The following update was prepared by Clemson Peanut Specialist Dan Anco.
Most of the state’s peanut crop is continuing to look good into this latter half of July. We have been fortunate in many places to have received a healthy amount of rain at pretty decent intervals, and this has provided needed moisture to flush out canopies and encourage healthy pod development. We all know it ain’t over till it’s over, but this is a good place to be in at this time of year. Late leaf spot has started popping up in some fields (bottom of the canopy), with this being more common in fields that either followed peanuts last year or had peanut volunteers this year.
Many fields are at the 75 days after planting mark and are typically receiving their third fungicide spray. As a reminder to prevent late leaf spot resistance development, our recommended practices avoid using products with the same mode of action back-to-back, unless chlorothalonil is tank mixed with the application. We can double check fungicide modes of action by looking at the label, or pages 50 and 51 of the Money-Maker. Also keep an eye out for manganese deficiency showing up as yellowing between the veins on the leaf.
I Zinc, Therefore I am…in Trouble? Peanuts can have a tendency to show some interesting stress symptoms from time to time. This can show up across an entire field after making an application (like with surfactant or various herbicide injuries), or it can occur in scattered pockets that at first-look don’t seem to have a rhyme or reason why we would see it in one place and not another. The pictures below are from one of these fields. Some spots were completely dead, some parts looked great, and others had leaves with yellow splotches.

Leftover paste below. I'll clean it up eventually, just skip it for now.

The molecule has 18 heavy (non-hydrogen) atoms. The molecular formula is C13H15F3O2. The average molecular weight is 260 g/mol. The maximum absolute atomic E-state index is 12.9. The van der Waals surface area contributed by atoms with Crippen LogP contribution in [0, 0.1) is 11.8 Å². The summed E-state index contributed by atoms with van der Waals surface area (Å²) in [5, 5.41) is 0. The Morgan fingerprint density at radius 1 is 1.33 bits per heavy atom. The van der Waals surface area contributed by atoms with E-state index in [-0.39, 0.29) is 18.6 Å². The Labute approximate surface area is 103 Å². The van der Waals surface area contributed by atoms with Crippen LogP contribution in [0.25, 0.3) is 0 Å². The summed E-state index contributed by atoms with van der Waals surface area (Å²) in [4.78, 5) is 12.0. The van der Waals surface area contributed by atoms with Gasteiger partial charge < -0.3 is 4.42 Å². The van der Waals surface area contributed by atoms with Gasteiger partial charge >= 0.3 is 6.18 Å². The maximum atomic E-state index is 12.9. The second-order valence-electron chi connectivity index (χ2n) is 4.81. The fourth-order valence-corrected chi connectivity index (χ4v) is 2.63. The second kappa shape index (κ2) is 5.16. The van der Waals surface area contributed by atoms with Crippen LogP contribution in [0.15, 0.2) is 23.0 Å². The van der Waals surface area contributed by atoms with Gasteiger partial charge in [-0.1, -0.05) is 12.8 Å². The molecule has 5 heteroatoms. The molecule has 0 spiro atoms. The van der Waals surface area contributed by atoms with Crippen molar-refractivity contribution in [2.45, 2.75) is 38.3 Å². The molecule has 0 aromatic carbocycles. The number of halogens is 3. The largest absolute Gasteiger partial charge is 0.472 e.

Closer inspection revealed that the problem areas were largely accompanied by different degrees of stem splitting. This is a characteristic symptom of zinc toxicity.
Soil tests came back with clearly elevated zinc levels, being about 95 lb/A in the dead zones (pH under 6.0). Depending on the pH of our fields, we want to start being careful with zinc levels much over 10 lb/A. We can lime fields that have moderate amounts of zinc before we plant to decrease its availability, but as with most things there is a practical limit. Looking at the numbers from this field and the symptoms, there isn’t much we can do this year but take this as an opportunity to reinforce the value of pre-plant soil tests, particularly when going into a field we don’t know the history of. Other than this the peanuts looked great.
Also as a friendly reminder, think twice if considering inexpensive fertilizer options such as steel mill filings – what we put into the soil may not be so easy to take out later.